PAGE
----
When I was still reporting a few years ago (god has it been that long?) I was sent to a factory that sits high on a bank of the Mississippi River in Keokuk, Iowa, a crappy little town on the Southeastern tip of the state. I saw this foreboding yet bland blonde-bricked structure a couple hundred times since I moved to the area, but I never really noticed it. Every time you cross the bridge from Illinois into Iowa, there it sits puffing out smoke from its stacks, aloof and safe behind miles of chain link fence topped with barbed wire. I never wondered why a factory would need such security, with guards at the front gate and at every break in the fence. They were not friendly in general, but they were particularly unfriendly on this day. The story I was there to cover was an explosion at the plant and word on the street was that someone got hurt.
“Can I ask what you’re doing here?” Cocksure as he was, I decided to respond without sarcasm.
“We heard scanner traffic about an explosion here something about an injury. We’re here to see what happened.” I was sweet as pie, smiling even.
“There is no news story here,” he chuckled “why don’t you go on back to Quincy-nothin’s going on here.”
And thus sarcasm ….
“Sir, I am sure that in your capacity as a security guard your news judgement is impeccable and that you might think you know better than me what constitutes news from the perspective of that little box you sit in every day. But from where I stand I think it would be in this plant’s best interest to set to ease the minds of the gossiping masses in this town as to what has happened here today….” Meaningful pause….”Especially since everyone knows that a major explosion here could potentially level half of Keokuk.”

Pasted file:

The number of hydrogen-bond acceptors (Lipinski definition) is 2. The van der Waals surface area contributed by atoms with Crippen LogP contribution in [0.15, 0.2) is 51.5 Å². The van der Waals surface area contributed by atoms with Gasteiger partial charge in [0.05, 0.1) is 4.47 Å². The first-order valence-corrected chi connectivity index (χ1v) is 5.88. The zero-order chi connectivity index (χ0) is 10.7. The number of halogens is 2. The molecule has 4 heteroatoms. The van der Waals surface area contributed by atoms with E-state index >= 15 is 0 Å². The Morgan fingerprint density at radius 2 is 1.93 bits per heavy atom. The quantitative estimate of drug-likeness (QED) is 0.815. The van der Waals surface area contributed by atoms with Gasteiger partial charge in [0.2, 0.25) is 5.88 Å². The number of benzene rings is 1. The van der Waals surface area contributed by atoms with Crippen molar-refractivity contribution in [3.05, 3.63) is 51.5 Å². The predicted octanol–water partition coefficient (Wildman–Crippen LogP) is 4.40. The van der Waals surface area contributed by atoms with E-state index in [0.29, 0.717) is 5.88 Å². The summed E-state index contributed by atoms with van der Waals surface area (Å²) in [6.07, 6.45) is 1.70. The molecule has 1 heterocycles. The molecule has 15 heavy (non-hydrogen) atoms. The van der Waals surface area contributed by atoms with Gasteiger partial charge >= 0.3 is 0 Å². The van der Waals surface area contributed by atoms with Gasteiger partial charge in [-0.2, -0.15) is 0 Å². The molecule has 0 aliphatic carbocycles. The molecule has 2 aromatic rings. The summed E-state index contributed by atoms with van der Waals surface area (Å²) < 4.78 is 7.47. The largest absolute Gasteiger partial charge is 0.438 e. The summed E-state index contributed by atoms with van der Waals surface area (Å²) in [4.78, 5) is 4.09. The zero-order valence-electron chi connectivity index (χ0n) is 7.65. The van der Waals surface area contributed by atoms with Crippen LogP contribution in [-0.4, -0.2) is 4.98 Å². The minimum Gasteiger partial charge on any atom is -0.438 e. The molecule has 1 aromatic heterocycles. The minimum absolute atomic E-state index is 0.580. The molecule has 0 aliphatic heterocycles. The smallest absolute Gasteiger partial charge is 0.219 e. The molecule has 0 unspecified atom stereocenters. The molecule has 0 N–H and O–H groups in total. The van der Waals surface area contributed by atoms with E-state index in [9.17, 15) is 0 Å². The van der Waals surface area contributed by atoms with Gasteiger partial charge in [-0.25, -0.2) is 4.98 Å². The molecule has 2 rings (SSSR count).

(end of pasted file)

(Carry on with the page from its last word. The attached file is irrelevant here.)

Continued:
It was true. In all the little towns along the Mississippi the people who live there add danger to their lived in the absence of actual crime with the knowledge that doom lurks in those big grain silos on the river. They could blow up at any minute and take out one half to an entire town- depending on the town’s size. The grain is kept dry to keep it from rotting and it heats from a little fermentation and the friction of movement in those sun-baked silos. Any good ol’ boy in any of these towns will indoctrinate newcomers with this unsettling news. One spark and it’s all over for Keokuk, or La Grange, or Clarksville, or Myer, or Hamilton, or Hannibal. They’d never knew what hit them- like an atomic bomb, sort of.
Sure the factories say it ain’t so…but we know better.
Anyway, I was told to leave and that I was not allowed on the grounds of the plant and that no one was making a comment. Fine, I expected that.
So my photographer and I drove around the perimeter, along a river bottom road, and found a little gap in the fence, drove in and saw the fire engine, lights and all, down one of the roads in the complex. Ray is getting a ground level long shot, and I see a security guy in a golf cart coming at us- a different one from Mr. Newsman at the front gate. I chat with him and stall while Ray pretends to be turning his camera off, rolling the whole time. I tell the guy I thought we were off the actual property since there wasn’t much of a gate by the river dock….So we get thrown out again with specific instructions not to even step on the green grass on the other side of the fence since that is their property, too. We were only legally able to shoot from the street- from where you could see nothing. Of course we got plenty of shots of Mr. Newsman (from the street mind you) and made him a ten second celebrity against his wishes.
Eventually I got through to the CEO in Charge of Damage Control for the plant by telephone. He sounded like a PR guy hired by the KGB. “One man injured slightly in stable condition in an explosion that was very minor in a maintenance shed on the grounds.”
No big deal, but everyone was talking about it and exaggerating it so we need to set the record straight- I thanked him for his time and the information.
“So tell me, what is it exactly that you make here at Rochette America?” I asked.